Now, my household is admittedly quite the stress test for a vacuum. There is human and pet hair galore, and I definitely repot plants indoors sometimes. The floor is my trash can, because I will simply vacuum it up. But after about a month of medium usage (I was cleaning with non-Clean Station-compatible vacuums at the same time), the bag feels almost full. Even with the Clean Station's suction compressing debris as more is added, I can't imagine the bag can hold more than 2 months' worth at best. A pack of 5 bags can be bought for around $25, which can add up very quickly.


Should you buy the Samsung Clean Station?

  • Buy it if you have serious allergies.
  • Don't buy it if emptying a vacuum dustbin isn't a huge issue for you.

There are certain gadgets that you just can't live without, and there are ones that are undeniably nothing but luxury. The Samsung Clean Station certainly falls into the latter – it is luxurious indeed. However, as most things on God's green Earth, it still has a few imperfections that make it hard to be satisfied with, particularly at its price point.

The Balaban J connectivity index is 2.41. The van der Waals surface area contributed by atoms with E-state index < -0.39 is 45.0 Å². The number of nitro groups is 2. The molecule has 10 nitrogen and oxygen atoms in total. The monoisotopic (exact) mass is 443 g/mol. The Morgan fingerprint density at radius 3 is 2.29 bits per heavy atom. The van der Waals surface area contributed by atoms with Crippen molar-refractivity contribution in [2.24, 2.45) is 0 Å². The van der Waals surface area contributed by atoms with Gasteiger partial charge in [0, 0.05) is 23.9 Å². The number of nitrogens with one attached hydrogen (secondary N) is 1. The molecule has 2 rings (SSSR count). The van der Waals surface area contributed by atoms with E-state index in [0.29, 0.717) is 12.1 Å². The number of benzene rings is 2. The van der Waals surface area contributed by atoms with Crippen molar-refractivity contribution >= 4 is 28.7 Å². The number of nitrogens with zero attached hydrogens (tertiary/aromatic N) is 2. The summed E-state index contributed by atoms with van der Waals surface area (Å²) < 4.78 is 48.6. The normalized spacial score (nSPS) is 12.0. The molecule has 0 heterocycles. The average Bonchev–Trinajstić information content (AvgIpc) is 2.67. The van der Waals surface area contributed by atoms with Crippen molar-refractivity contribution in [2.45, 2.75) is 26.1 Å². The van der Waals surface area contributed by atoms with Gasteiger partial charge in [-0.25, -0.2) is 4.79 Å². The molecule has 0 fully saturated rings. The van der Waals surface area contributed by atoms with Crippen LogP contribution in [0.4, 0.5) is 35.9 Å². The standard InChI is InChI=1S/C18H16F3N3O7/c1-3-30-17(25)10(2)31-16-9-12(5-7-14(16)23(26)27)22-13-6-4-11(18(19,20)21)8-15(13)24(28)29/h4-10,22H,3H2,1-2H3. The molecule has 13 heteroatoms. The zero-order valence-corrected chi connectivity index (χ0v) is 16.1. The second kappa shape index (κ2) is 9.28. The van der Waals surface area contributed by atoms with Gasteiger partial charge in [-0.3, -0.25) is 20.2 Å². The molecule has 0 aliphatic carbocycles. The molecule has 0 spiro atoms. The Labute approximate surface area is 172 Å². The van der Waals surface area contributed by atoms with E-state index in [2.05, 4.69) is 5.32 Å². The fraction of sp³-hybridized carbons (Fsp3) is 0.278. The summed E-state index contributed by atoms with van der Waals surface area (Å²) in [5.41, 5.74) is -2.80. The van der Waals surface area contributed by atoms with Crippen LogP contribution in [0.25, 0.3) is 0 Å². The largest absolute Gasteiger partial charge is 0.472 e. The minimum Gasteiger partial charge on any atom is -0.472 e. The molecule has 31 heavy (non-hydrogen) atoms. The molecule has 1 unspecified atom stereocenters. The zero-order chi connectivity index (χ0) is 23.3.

I wouldn't recommend you buy into the Samsung vacuum system purely for the Clean Station, but if you're already rocking a Jet then it's a really enjoyable (albeit wasteful) addition that makes your life just that tiniest bit cleaner.


Samsung Clean Station review: Pricing and availability

Price

$299

Where to buy


Specifications

Compatible Models
IJet 90 Series,Consumption Power
Dimension (WxHxD)
185 x 600 x 180mm
Weight
5.5kg
Colour
Silver
Dustbin Capacity
0.6 L, Dust Bag

How we tested

The Samsung Clean Station was tested using compatible Samsung Jet 90 and Jet 70 vacuums. Testing was done in a 2-bedroom, low-pile carpeted apartment, inhabited by 2 long-haired people, a long-haired dog, and a cat. Testing was done over roughly a month, with approximately 50% of the overall household vacuum load being disposed of in the Clean Station.


Images: Angharad Yeo